Every year, the Anti-Internment March in Ireland highlights the cases of imprisoned Irish republicans in British jails who remain imprisoned to this day. Large crowds of people participated in this year’s rally and march through Belfast on 7 August that highlighted the struggle of anti-colonial Palestinian prisoners directly alongside the struggle of Irish prisoners for freedom and liberation. Particular attention was paid to the case of Bilal Kayed, now on his 55th day of hunger strike. The Irish history of hunger strikes in prison is long and painful; in 1981, ten Irish prisoners died while hunger striking for recognition of their political status.
The Irish Republican Prisoners Welfare Association launched a new mural on Belfast’s International Road at the march, with an Irish flag and a Palestinian flag and demanding freedom for Bilal Kayed. The march, which mobilized large crowds to highlight the ongoing Irish anti-colonial struggle and the fight against repression and imprisonment, was jointly led by two banners, one reading “End British Internment” and the other reading “Free Bilal Kayed – End Administrative Detention.”
In Palestine, activists in the solidarity tent to support Bilal Kayed raised the Irish flag to show solidarity with the Irish struggle and the interned prisoners. Kayed’s hunger strike has been joined by over 80 Palestinian prisoners collectively engaged in a long-term open hunger strike to demand his freedom, including Ahmad Sa’adat, General Secretary of the Popular Front for the Liberation of Palestine. Kayed was ordered to six months of indefinitely-renewable administrative detention without charge or trial after the expiration of his 14.5-year sentence in Israeli prison on 13 June. His strike is part of a battle against this dangerous precedent of indefinite imprisonment of Palestinian prisoners without charge or trial following the completion of their sentences and is supported by the Palestinian prisoners’ movement as a whole.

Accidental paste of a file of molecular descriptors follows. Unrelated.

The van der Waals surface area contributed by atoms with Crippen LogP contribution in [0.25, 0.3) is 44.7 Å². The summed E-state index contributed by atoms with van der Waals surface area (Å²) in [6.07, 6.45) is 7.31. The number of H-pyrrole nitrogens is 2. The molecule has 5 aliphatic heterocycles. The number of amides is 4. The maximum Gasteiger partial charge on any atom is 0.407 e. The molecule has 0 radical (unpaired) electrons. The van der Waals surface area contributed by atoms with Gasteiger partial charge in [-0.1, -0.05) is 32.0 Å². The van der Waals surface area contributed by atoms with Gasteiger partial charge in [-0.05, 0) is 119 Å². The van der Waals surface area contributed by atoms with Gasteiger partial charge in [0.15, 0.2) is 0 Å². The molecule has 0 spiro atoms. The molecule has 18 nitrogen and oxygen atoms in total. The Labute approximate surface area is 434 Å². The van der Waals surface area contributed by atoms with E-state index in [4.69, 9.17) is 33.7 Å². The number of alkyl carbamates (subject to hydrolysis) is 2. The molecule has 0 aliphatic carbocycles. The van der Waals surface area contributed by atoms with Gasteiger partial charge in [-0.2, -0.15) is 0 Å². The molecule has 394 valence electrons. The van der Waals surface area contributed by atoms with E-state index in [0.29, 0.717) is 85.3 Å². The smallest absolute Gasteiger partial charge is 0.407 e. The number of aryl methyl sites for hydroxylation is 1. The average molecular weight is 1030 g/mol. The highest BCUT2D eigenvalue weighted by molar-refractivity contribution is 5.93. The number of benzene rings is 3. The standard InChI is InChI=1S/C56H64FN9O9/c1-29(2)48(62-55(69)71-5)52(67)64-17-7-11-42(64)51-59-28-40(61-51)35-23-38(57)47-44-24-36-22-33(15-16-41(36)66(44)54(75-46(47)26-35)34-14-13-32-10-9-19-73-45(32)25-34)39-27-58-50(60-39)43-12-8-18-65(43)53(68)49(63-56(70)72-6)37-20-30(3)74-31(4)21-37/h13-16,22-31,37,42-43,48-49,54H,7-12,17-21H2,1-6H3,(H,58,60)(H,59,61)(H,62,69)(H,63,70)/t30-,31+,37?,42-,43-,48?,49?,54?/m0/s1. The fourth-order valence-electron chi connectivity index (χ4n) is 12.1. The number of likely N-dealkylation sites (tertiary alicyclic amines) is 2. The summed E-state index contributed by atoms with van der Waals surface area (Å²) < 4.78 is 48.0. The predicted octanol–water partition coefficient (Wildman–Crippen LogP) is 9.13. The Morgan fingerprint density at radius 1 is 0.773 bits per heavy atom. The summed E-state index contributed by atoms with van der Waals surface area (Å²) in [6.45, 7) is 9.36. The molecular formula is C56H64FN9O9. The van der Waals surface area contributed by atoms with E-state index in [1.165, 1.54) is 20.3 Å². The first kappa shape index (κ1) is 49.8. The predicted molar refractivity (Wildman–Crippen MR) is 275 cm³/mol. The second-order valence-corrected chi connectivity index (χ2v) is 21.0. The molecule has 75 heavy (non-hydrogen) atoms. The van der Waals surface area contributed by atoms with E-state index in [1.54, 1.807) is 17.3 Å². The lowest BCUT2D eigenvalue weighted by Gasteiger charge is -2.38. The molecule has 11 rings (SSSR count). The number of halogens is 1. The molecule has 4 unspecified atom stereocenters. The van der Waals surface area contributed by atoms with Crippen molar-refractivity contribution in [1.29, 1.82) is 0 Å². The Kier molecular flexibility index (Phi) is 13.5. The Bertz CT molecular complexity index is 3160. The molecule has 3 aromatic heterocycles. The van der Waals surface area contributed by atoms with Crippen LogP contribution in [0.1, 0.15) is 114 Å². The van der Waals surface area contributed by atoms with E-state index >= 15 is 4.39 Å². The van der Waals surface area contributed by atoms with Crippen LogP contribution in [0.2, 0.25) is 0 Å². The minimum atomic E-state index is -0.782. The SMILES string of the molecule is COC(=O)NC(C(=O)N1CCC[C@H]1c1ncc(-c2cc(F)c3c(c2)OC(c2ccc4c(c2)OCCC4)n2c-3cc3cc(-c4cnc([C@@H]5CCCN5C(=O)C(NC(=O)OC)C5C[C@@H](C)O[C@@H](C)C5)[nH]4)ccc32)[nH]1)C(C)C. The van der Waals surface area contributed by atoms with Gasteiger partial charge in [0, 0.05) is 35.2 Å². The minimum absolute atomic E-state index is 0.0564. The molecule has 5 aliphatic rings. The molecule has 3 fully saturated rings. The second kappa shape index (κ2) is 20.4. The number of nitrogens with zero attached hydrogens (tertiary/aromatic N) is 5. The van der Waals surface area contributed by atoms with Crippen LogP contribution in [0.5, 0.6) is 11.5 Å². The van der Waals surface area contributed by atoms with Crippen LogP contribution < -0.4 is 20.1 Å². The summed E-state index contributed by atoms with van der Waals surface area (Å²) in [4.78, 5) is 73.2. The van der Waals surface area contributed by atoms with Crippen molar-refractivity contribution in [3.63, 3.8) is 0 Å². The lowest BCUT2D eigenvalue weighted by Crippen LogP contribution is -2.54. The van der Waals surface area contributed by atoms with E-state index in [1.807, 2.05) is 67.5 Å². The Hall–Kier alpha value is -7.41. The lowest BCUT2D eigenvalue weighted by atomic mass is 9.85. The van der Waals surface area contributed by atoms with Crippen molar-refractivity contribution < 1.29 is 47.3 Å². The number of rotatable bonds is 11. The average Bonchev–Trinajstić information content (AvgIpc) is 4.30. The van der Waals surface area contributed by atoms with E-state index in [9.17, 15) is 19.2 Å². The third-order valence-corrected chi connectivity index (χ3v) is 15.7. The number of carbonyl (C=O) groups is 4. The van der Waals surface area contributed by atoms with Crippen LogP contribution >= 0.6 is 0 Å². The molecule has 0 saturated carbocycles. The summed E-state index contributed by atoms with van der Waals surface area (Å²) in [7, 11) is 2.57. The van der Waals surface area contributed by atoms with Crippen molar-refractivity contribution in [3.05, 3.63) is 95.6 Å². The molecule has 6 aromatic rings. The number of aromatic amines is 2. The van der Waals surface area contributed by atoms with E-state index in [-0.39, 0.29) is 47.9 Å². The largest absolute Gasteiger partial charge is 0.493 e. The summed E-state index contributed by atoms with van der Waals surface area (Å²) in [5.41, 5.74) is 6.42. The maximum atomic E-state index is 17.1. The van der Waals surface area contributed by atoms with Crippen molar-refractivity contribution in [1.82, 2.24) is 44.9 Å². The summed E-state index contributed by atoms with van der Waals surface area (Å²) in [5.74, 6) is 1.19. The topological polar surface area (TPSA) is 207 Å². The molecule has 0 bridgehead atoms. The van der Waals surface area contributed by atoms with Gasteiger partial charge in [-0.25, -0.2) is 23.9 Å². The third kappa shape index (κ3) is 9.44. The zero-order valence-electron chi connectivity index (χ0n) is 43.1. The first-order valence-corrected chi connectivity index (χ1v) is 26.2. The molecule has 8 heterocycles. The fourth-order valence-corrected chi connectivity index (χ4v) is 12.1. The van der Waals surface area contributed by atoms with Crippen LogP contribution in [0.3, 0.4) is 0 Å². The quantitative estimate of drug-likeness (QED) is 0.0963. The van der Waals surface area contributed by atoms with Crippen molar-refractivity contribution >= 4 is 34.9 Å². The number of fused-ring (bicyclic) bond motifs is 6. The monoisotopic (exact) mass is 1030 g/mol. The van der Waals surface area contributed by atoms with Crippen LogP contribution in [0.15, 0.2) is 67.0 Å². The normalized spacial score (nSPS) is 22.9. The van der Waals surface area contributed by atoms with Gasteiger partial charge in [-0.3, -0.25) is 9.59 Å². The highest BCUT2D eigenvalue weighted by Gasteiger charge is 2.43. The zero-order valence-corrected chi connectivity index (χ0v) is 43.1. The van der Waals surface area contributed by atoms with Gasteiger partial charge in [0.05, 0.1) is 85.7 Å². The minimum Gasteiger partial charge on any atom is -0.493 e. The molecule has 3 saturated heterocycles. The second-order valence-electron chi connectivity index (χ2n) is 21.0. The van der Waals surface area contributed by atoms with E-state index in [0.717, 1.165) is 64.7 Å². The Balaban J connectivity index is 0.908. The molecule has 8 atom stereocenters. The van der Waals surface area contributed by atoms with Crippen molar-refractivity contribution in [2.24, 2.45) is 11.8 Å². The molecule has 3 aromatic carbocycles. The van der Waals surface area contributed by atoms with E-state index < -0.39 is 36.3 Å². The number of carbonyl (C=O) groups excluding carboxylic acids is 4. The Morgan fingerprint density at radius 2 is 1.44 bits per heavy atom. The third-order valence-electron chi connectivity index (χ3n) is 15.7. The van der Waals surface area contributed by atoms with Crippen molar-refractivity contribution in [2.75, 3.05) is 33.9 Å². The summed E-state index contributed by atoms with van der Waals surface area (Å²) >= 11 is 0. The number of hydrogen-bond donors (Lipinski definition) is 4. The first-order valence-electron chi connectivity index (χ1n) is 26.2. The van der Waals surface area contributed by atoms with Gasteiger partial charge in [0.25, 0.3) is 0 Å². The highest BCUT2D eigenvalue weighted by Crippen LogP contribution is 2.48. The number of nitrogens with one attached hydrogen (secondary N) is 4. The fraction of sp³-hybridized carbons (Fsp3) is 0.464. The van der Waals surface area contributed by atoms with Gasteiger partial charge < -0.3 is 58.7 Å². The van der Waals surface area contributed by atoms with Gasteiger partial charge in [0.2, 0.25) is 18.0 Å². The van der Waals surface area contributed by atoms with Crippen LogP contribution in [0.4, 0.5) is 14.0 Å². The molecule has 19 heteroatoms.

The Irish republican movement’s solidarity with Bilal Kayed is building on a long history of mutual solidarity between liberation struggles and prisoners’ movement. Frequent protests and actions for Kayed and previous hunger strikers take place in Belfast, Dublin, Derry, Wicklow and elsewhere throughout Ireland, often highlighting the struggles of Irish imprisoned hunger strikers alongside the Palestinian battles for freedom. The Irish republican socialist group, eirigi, has organized a number of events in solidarity with Kayed.
Mutual solidarity messages were exchanged in the 1980s between Palestinian prisoners in Nafha Prison and the infamous H-Block British jails in Ireland. The 1981 statement from Palestinian prisoners follows:
“The following letter was received from Palestinian prisoners in Nafha prison. It was forwarded to the Starry Plough by the Interational Relations Committee of the Popular Front for the Liberation of Palestine.
To the families of the martyrs oppressed by the British ruling class, To the familes of Bobby Sands and his martyred comrades,
We, revolutionaries of the Palestinian people who are under the terrorist rule of Zionism, write you this letter from the desert prison of Nafha. We extend our salutes and solidarity with you in the confrontation against the oppressive terrorist rule enforced upon the Irish people by the British ruling elite.
We salute the heroic struggle of Bobby Sands and his comrades, for they have sacrificed the most valuable possession of any human being. They gave their lives for freedom.
From here in Nafha prison where savage snakes and desert sands penetrate our cells, from here under the yoke of Zionist occupation, we stand alongside you. From behind our cell bars, we support you, your people and your revolutionaries who have chosen to confront death.
Since the Zionist occupation, our people have been living under the worst conditions. Our militants who have chosen the road of liberty and chosen to defend our land, people and dignity, have been suffering for many years. In the prisons we are confronting Zionist oppression and their systematic application of torture. Sunlight does not enter our cell; basic necessities are not provided. Yet we confront the Zionist hangmen, the enemies of life.
Many of our militant comrades have been martyred under torture by the fascists allowing them to bleed to death. Others have been martyred because Israeli prison administrators do not provide needed medical care.
The noble and just hunger strike is not in vain. In our struggle against the occupation of our homeland, for freedom from the new Nazis, it stands as a clear symbol of the historical challenge against the terrorists. Our people in Palestine and in the Zionist prisons are struggling as your people are struggling against the British monopolies, and we will both continue until victory.
On behalf of the prisoners of Nafha, we support your struggle and cause of freedom against English domination, against Zionism and against fascism in the world.
Palestinian prisoners in the desert prison, Nafha, July 1981.”